Enfranchisement of houses is far less common than that of flats. A variety of valuation methods (beware the unwary valuer) depend on a raft of criteria and, despite the legislation now being 50 years old, it’s still a highly contentious area. Even the definition of a house remains unresolved.
Michael has acted in many high profile cases, including recently in several regarding development value, how marriage value is treated, the perennial and thorny issue of ‘what is a house’ and how to deal with improvements whereby the whole house has been replaced by the leaseholder.
The definition of a house now includes shops with upper parts – fertile ground for differing valuation opinions and argument.
Michael has a transparent fee structure with fixed valuation fees agreed upfront and negotiation fees based on the time involved. He does not charge percentage fees based on what he considers to be the fallacy of claimed savings (deal premium against inflated or deflated notice or counter notice figures).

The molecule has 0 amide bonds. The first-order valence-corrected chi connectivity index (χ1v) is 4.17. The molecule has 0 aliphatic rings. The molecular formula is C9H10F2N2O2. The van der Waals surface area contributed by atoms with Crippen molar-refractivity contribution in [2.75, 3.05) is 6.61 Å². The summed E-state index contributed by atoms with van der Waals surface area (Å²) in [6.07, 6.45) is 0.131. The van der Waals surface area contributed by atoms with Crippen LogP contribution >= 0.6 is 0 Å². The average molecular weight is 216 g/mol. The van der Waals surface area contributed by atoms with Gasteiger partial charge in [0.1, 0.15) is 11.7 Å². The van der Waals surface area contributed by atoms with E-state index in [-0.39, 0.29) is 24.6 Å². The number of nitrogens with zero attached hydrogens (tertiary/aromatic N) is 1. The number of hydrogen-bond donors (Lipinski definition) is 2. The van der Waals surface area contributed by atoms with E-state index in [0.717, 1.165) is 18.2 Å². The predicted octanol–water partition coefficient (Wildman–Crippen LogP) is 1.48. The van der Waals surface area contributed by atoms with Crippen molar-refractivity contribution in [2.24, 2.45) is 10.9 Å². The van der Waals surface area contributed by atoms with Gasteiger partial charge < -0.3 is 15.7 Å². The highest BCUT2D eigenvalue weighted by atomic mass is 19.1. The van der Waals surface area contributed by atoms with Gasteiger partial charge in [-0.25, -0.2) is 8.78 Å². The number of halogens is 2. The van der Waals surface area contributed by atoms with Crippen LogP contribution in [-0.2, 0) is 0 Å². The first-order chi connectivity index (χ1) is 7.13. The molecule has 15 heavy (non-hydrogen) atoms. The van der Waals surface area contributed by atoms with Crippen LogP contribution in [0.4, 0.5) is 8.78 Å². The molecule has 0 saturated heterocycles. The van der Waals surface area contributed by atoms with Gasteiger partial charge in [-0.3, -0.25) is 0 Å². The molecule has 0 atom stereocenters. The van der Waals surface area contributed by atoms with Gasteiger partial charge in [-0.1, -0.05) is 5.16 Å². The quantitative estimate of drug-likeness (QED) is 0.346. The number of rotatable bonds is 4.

For a detailed explanation of the qualification requirements and procedures see here.
- Assessing the appropriate valuation method under the 1967 Act
- Capitalisation rate
- Deferment rate
- House value (freehold/existing lease)
- Standing house value
- Modern ground rent
- Site value percentage